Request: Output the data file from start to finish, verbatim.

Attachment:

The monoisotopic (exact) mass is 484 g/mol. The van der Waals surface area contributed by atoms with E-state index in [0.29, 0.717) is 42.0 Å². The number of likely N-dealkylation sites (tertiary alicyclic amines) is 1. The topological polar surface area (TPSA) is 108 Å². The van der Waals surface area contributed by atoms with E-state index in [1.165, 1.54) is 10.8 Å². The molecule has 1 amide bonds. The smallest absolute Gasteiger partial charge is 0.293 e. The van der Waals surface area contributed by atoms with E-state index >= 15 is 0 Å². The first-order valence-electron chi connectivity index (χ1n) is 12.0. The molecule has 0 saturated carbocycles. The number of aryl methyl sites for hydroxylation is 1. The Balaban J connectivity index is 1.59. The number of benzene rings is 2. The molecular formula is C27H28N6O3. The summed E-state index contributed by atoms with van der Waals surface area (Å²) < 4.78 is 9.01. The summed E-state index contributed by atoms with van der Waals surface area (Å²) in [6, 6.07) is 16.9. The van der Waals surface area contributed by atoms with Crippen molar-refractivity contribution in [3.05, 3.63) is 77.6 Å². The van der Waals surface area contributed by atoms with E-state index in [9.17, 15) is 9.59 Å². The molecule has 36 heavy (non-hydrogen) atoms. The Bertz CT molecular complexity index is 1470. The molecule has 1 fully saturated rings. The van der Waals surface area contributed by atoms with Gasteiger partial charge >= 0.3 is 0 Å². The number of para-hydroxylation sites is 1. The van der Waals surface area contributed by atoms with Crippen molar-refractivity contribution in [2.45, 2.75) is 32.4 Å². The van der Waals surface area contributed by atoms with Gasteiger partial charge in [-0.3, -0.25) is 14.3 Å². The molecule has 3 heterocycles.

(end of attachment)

The monoisotopic (exact) mass is 484 g/mol. The van der Waals surface area contributed by atoms with E-state index in [0.29, 0.717) is 42.0 Å². The number of likely N-dealkylation sites (tertiary alicyclic amines) is 1. The topological polar surface area (TPSA) is 108 Å². The van der Waals surface area contributed by atoms with E-state index in [1.165, 1.54) is 10.8 Å². The molecule has 1 amide bonds. The smallest absolute Gasteiger partial charge is 0.293 e. The van der Waals surface area contributed by atoms with E-state index >= 15 is 0 Å². The first-order valence-electron chi connectivity index (χ1n) is 12.0. The molecule has 0 saturated carbocycles. The number of aryl methyl sites for hydroxylation is 1. The Balaban J connectivity index is 1.59. The number of benzene rings is 2. The molecular formula is C27H28N6O3. The summed E-state index contributed by atoms with van der Waals surface area (Å²) < 4.78 is 9.01. The summed E-state index contributed by atoms with van der Waals surface area (Å²) in [6, 6.07) is 16.9. The van der Waals surface area contributed by atoms with Crippen molar-refractivity contribution in [3.05, 3.63) is 77.6 Å². The van der Waals surface area contributed by atoms with E-state index in [9.17, 15) is 9.59 Å². The molecule has 36 heavy (non-hydrogen) atoms. The Bertz CT molecular complexity index is 1470. The molecule has 1 fully saturated rings. The van der Waals surface area contributed by atoms with Gasteiger partial charge >= 0.3 is 0 Å². The number of para-hydroxylation sites is 1. The van der Waals surface area contributed by atoms with Crippen molar-refractivity contribution in [2.45, 2.75) is 32.4 Å². The van der Waals surface area contributed by atoms with Gasteiger partial charge in [-0.3, -0.25) is 14.3 Å². The molecule has 3 heterocycles.